Twilight of the Idols: Chabrol’s A Girl Cut in Two and Rohmer’s The Romance of Astree and Celadon
It is a real treat to be a filmgoer in New York City this week, when new films by two elder statesmen of the French New Wave (not the usual suspects, either) will have their theatrical debut. Godard may hog the limelight with near-annual retrospectives of his ’60s oeuvre (someone please, please have the nuts to program “For Ever Mozart” or “Eloge de l’amour,” preferably this century), and the late Truffaut’s work may be the most fondly appreciated thanks to “The 400 Blows,” that seemingly inexhaustible film-school and repertory staple, but longtime craftsmen Claude Chabrol and Eric Rohmer have remained vital and prolific voices, too, well into their silver years.
Rohmer, now 88, is the granddaddy of the Nouvelle Vague bunch. He is also its brainy, contemplative romantic, wedded to exploring the mystery of eros and longing, often in loquacious dramas that draw heavily on literary tradition. His latest film is no exception. Based on a 1607 novel by Honore d’Urfe, “The Romance of Astrea and Celadon” is an almost laughably fey sylvan fantasy, unraveling in quaint glades where mirthful, soft-featured youth and a cloyingly cheeky, lute-strumming wastrel squander the hours in the diffuse, daisy-hued sunlight. The story revolves around the efforts of dejected Celadon (Andy Gillet) to win back his comely lover Astrea (Stephanie Crayencoeur), who rejects him out of the mistaken belief that he has not been faithful. Rescued by three wood nymphs when he attempts to drown himself in a river, Celadon disguises himself as a girl and becomes, quite implausibly, the unwitting Astrea’s new bosom friend, a deception he agrees to simply to be near his beloved.
When I first saw “Celadon” at the New York Film Festival last September, I was convinced that Rohmer’s film had to be a subversive parody, not the naive, courtly 5th-century melodrama it appeared to be. But halfway through, I realized that Rohmer, never a satirist like Diderot, was playing it straight, tunics and druids and all. It’s hard to think of a recent film more disengaged from contemporary history and sensibilities, from concerns like war and genocide, terror and technology, or even love and relationships in the Information Age; “Celadon” exists in a hokey, Gallic faery world all its own, where nothing but the bittersweet agony of lovers’ separation troubles the beautiful youth. Perhaps Rohmer, who has indicated this may be his last film, has finally embraced so wholeheartedly the idealistic strain in his work that relevance is no longer the point. Only purity of intention. Perhaps the critic-innovator who gave us his “Six Moral Tales” to ponder, including those cerebral, enthrallingly talky studies of obsessive passion, “Claire’s Knee” and “Chloe in the Afternoon,” has no millennial anxieties to wrestle with. Yet, after watching this bizarrely effete historical pageant, it occurred to me that Rohmer may, in fact, be contemplating the afterlife, as imagined by Puvis de Chavannes and Shakespeare. There is something both academically classicist and playfully liberatory about the milieu his characters inhabit in this film. Maybe, like Ariel at the end of “The Tempest,” he is finally at peace with the world: “Merrily, merrily shall I live now/Under the blossom that hangs on the bough.” What better vision of paradise for an elderly romantic (and formidable intellectual) than a pastoral utopia where gender fluidity is as natural as an April breeze, and where the ardor of love is the sole motor of sing-songy conversation, the raison d’etre of its winsome inhabitants?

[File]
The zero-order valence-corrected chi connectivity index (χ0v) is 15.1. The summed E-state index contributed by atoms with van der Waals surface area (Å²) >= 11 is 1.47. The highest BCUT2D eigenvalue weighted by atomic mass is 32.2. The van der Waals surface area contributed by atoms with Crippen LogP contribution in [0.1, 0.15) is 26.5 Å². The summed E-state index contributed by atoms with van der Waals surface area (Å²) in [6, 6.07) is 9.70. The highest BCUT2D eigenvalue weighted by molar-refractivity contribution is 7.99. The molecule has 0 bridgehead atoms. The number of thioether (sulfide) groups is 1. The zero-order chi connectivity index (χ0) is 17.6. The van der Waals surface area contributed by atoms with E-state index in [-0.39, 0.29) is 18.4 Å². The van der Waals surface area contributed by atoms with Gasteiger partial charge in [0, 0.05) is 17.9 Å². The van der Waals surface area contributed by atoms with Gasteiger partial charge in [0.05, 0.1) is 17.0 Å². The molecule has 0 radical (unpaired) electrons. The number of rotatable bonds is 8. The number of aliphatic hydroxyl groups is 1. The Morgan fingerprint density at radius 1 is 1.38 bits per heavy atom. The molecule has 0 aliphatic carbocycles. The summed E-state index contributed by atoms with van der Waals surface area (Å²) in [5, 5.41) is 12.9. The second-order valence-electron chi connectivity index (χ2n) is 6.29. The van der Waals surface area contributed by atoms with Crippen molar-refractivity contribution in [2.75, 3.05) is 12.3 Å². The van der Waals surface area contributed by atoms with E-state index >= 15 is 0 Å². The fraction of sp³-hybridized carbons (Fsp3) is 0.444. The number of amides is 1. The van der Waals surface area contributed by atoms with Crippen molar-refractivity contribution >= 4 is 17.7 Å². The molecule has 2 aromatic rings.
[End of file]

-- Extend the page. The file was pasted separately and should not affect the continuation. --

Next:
Chabrol’s moral vision has always been darker and more scabrous than his illustrious elder peer’s. Back in the heyday of Andre Bazin’s Cahiers du cinema, the journal which housed the early critical writings of Truffaut (who originated the “auteur theory”), Rivette, Rohmer, and Godard, Chabrol was something like the patron saint of the Nouvelle Vague. It was he who secured financing for the maiden directorial efforts of his soon-to-be-famous friends and who started a company to produce their first cooperative efforts. Chabrol also authored a book-length study of Alfred Hitchcock with Rohmer, and eventually found his own metier as a filmmaker by focusing his energies on the same genre as his British hero: the crime thriller.